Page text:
Discover more from You Think Too Much
The ant and the peony
A five things essay
Here’s something a little different this Monday morning—an essay inspired by and her Project 1,825 Things. I wrote this short essay using her 5 things technique, which I highly recommend.
Is there any flower showier than a peony? Or more fragile? I cut the one in the vase on the dining room table this morning—Mother’s Day. It was drooping toward the ground as peonies do. A peony swoon. So much drama. The soft explosion of pink was now speckled with dirt. And an ant, of course. For every peony, an ant. Nothing beautiful is perfect.
I tell myself this lone ant will not invade our house like the legions that appeared earlier this spring. This ant is lost and alone. Displaced. Hitchhiking into the house on a peony petal, with no means to find its way back to the colony. No sure path back to its home or its family. This ant will die alone in our dining room, I tell myself. Maybe the most humane thing would be to kill it now. Let its last memory be of soft peony petals and whatever the promise of sweetness inside is that draws them over and over.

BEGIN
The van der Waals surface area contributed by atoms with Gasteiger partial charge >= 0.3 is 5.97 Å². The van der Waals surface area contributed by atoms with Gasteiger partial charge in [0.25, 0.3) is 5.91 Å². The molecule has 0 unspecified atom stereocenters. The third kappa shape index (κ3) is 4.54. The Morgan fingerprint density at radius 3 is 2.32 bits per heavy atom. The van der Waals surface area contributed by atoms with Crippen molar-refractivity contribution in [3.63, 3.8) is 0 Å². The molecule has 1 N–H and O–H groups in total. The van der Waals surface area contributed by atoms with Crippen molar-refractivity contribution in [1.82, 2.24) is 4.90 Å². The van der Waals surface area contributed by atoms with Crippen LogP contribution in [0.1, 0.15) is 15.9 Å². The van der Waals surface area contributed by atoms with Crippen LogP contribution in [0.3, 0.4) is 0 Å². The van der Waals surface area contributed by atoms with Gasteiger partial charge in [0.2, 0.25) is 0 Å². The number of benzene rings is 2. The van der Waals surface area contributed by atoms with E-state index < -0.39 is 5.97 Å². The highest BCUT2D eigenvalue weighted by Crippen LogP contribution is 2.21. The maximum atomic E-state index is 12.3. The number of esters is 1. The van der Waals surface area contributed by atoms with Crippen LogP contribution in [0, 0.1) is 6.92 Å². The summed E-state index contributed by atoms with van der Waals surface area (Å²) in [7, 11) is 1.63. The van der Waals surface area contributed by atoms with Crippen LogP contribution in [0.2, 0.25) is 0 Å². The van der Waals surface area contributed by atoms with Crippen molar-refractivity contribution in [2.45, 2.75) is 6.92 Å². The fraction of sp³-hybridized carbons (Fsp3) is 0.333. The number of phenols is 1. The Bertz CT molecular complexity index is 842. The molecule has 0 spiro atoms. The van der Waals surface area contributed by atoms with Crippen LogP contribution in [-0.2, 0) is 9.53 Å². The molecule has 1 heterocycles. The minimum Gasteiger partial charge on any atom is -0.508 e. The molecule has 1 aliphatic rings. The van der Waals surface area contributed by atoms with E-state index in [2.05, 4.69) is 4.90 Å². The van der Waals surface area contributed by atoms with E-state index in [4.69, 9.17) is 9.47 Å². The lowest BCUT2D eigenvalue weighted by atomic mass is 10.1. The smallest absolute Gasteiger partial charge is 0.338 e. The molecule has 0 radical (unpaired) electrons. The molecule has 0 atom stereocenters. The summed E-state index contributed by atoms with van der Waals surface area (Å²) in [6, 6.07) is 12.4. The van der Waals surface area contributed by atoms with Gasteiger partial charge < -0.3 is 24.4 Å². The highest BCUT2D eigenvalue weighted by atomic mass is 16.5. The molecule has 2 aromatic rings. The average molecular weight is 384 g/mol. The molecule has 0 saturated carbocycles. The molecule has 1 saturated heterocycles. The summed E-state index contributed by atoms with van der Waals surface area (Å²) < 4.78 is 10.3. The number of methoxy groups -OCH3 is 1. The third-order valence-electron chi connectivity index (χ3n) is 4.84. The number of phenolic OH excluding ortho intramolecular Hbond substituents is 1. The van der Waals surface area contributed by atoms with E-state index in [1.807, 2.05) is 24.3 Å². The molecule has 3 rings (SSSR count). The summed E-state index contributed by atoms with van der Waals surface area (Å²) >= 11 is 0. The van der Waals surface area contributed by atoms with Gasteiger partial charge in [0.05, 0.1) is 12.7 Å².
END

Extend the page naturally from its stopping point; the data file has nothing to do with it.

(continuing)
Is it ridiculous, though, to use the word ‘humane’ in reference to an ant? Not because ants are so below humans, but because the word assumes that to treat an ant as human is something to aspire to. That to treat an ant as human is to exercise more compassion. Humans treat other humans better than ants treat other ants? It’s laughable, really. In the human world, cruelty and intimacy walk hand in hand.
Also, I have no idea if the ant is, in fact, stranded on my dining room table, exiled forever from its home in the flower bed out back. That it might make that journey seems unlikely to my human abilities, like dropping me off in Montana and expecting me to walk back home. Then again, every creature on the planet is so much more capable than we humans. Perhaps even as I write, the ant is halfway home.
Perhaps the ant will return to our dining room with numbers. Perhaps even now, as it crawls across the peony, it is not alone. Perhaps ants are never alone, communicating across distances I can only imagine. What do I know of the mystery of ants? The trees are whispering to each other right now and they don’t care whether I can hear them or not. Do ants feel lonely? Or abandoned? Frightened to have to face the world without the warm comfort of communion at their back? Do ants have one mother or thousands? Are all ants mothers to each other? Which sounds, on this day, like such a better arrangement.